Picture it with me. I’m driving down a 3-lane, busy road on my way to physical therapy today listening to Christmas music on the radio. Suddenly, from out of nowhere, a squirrel runs into the street!
The little guy barely missed the first car in the far right lane. A split second later, it ran into the middle lane with its tail bushed up and sheer panic on its face. A car drove right over it – and the squirrel was momentarily safely frozen under the center of the car. Confused, upset and dazed it ran it circles and headed toward my lane.
I slammed on the brakes, breathed in a huge gasp, locked my arms, tightened my grip on the steering wheel and braced for impact.
Miraculously, as it ran into my lane, it spontaneously turned around and ran the other way with no seconds to spare – crossed two lanes of traffic and was safe, for now, in the median.
Whew. The drama! Never saw that coming.
Have you ever had a moment in your life when an ah-ha! moment thumped you on the head?
This was my moment. God showed up and used that squirrel to remind me of a great lesson…
Don’t be the squirrel this Christmas!
I saw that squirrel as me, only doing what I know – trying to get from one side of the holidays to the other.
The cars are all of the things that the holidays get congested with from Thanksgiving to New Year’s: bargain shopping, wrapping, mailing, make the Christmas card, buy the envelopes, buy the stamps, pick up Christmas cards, address them, update addresses in master list, go back and buy more stamps, check on online orders to ensure timely delivery of surprises, cookie exchange, volunteering, church musical, decorate the house, buy kids’ clothes for the school’s holiday band concert, fuss with half-strings of working lights, buy more wrapping paper because I thought I had enough leftover from last year, neighborhood holiday party, friend’s Christmas party, prepare for party brunch, planning teachers’ gifts and neighbors’ baked goodies, return half of what I bought because it’s wrong, or a duplicate, or whatever, search for gifts that I hid in the house and now cannot find, begin the brigade of homemade ornaments, photo calendar, etc. that I make every year for my family, more volunteering, more Christmas lunches, and so on. And all of that is on top of regular life 24/7.
Does your holiday list look similar to mine, give or take?
Everything on the list is good. I want to do it all! However, in trying to do it all my attitude waffles between Merry Christmas and ba humbug!
In fact, when we were in NYC, a rolling news ticker released a poll taken asking how many Americans would rather skip Christmas with its expense of time and money. Sadly, the percentage was high.
That squirrel was the best thing that could’ve happened to me today. I got a bird’s eye view of how we can look at Christmastime – trying to get through the holidays without becoming overtaken by commitments that just keep on coming…one after the other after the other. Without any time to think or respond, we merely react – which usually doesn’t end well.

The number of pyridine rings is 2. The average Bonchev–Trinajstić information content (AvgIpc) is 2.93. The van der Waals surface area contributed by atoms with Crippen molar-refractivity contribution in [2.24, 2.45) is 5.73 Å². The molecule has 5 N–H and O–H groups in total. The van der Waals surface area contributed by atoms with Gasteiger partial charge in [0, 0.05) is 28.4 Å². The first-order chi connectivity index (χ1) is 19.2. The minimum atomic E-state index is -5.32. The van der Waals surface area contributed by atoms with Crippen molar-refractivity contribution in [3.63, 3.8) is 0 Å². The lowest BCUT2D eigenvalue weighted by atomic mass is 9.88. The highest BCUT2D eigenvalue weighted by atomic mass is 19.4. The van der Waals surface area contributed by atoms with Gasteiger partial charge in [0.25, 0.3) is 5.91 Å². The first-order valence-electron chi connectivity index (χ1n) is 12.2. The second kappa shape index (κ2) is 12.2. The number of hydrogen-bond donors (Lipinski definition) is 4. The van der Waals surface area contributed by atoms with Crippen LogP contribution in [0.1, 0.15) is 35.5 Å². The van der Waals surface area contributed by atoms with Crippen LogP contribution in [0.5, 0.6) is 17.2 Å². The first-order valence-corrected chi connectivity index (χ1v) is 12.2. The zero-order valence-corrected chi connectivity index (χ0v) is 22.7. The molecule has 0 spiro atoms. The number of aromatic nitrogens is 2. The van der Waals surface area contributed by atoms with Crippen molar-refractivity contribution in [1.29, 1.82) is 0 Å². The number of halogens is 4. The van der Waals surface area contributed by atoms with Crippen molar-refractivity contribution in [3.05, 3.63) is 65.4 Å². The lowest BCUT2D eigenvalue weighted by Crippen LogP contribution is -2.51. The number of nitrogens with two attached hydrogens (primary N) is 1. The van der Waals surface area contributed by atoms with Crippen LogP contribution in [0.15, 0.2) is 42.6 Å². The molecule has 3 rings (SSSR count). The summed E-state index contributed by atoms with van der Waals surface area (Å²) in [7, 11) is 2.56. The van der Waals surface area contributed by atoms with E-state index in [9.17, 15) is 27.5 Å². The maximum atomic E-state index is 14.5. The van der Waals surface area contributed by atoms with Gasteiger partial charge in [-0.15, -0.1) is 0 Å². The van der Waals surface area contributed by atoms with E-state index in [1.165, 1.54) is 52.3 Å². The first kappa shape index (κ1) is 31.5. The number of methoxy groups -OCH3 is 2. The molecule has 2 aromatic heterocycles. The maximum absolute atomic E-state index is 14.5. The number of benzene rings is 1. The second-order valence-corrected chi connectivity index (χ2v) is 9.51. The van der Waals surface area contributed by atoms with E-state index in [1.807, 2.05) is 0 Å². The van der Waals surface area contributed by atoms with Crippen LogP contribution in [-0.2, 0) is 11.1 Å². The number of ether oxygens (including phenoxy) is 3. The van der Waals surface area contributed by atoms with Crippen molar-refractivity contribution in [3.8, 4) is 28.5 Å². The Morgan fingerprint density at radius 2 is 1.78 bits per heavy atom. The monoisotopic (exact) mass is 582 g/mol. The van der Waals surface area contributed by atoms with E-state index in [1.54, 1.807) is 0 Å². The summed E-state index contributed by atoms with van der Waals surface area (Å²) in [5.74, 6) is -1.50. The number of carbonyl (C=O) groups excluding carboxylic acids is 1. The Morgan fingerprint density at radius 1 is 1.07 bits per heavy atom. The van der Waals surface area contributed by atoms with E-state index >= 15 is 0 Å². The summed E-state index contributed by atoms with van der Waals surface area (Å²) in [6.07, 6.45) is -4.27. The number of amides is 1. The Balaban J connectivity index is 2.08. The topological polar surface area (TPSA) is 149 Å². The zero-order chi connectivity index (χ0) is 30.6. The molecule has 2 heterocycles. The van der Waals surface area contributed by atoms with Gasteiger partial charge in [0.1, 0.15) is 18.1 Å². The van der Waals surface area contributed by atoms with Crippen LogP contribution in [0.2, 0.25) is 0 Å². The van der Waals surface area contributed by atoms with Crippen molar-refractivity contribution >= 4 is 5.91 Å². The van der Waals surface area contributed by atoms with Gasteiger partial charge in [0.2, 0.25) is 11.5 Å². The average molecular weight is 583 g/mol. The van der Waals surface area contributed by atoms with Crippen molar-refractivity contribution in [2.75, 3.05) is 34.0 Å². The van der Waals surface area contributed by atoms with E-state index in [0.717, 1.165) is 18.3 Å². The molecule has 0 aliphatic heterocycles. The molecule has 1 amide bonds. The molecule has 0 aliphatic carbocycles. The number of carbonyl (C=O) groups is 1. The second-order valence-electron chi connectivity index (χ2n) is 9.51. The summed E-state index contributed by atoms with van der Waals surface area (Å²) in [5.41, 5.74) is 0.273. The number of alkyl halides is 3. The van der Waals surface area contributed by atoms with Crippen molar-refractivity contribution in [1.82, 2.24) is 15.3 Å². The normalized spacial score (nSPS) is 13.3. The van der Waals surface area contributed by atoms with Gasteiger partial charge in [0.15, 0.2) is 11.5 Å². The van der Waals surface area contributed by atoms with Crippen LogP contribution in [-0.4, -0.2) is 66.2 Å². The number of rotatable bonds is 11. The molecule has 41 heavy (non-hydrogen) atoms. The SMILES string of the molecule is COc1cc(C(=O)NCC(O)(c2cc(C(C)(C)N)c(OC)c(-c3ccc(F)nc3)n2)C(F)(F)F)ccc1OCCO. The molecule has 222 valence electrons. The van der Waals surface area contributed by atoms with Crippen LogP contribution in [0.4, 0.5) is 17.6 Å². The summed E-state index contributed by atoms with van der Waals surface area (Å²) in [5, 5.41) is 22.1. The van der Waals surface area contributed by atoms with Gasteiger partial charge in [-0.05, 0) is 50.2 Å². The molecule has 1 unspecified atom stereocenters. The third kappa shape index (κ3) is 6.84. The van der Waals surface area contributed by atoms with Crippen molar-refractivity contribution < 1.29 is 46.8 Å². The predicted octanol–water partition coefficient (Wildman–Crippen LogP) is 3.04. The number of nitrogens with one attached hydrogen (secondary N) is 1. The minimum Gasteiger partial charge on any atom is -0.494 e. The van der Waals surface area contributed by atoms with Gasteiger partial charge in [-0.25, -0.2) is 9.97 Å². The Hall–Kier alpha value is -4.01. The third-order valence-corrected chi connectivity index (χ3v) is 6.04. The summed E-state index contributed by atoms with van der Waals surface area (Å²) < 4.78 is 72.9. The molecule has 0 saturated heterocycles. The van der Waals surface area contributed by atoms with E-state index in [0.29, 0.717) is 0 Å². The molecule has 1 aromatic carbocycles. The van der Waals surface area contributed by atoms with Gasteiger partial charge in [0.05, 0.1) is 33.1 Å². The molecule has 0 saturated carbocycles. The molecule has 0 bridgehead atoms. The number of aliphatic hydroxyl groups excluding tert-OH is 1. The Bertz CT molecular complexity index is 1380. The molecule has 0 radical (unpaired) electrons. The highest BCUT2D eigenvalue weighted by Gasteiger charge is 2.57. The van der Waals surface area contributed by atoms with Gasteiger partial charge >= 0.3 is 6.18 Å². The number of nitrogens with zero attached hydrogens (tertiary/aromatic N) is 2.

You know, at first I felt sorry for that frightened little squirrel. It doesn’t know any better. It’s just foraging for what it must to survive. Then, as I looked in the rear view mirror to make sure it reached the median safely, I thought, Why did it run into the street if it saw cars coming?
I hear people, me included, sometimes complain about all there is to do during the holidays. So, why are we running into the street when we see the cars zooming past?
At the risk of sounding like a total dweeb, my favorite video game is Frogger. Remember that one? I have the attention span of a gnat and therefore have no use for video games, but Frogger was my favorite Atari game. The game starts out slow. Easy. Anyone can do it. Then, the next level is a little faster. The level after that is faster and has added snakes and crocodiles and bonus points. The levels get so intense it’s virtually impossible to get that frog safely across the street and river.
I know why we continue to dart the escalating holiday rush…we want the bonus points.
We want to prove to the world, and/or ourselves, that we can do it all. We don’t want to disappoint anyone for any reason – and this can come at any expense including money, time, energy and even our health.
I came home from Thanksgiving travel sick as a dog. I have been frustrated this week that I am doing all of the above mentioned things feeling horrible. So why do them at this particular moment in time? Why can’t I just put back on my pajamas and crawl into bed and get the rest I badly need and then continue with the list later stronger, healthier?
Bonus points. Keeping the agenda going. Self satisfaction to name a few.
Getting sick may just be God’s way of making me slow down so I don’t miss the moments that make up the Christmas season and not merely survive the month.
So. Where do we go from here?
I know where I am going. Nowhere.
I’m going to stay at level one. The slow, easy level.
Chipping away at the to-do list, I will reassess my commitments – those I have been asked to do and those I have created for myself, and will prayerfully decide how and when to do them. I will remember that these are activities I want to be involved in, and therefore my attitude should reflect that. I will remember who I am doing all these things for, and that the who is always more important than the what.
Most importantly, I want to remember, and live out, the reason for the season – the love, hope and joy of the world’s largest birthday party – for Jesus!
When we break the curse of the Christmas squirrel, with all of its harriedness, worry, angst, exhaustion and self-imposed chaos, we have room in our hearts, minds, bodies and lives for the blessing of the true miracle of Christmas. That’s the real bonus of the holiday season.
We’ve made it past Thanksgiving and Black Friday. We are safely on the median. Where will you go from here?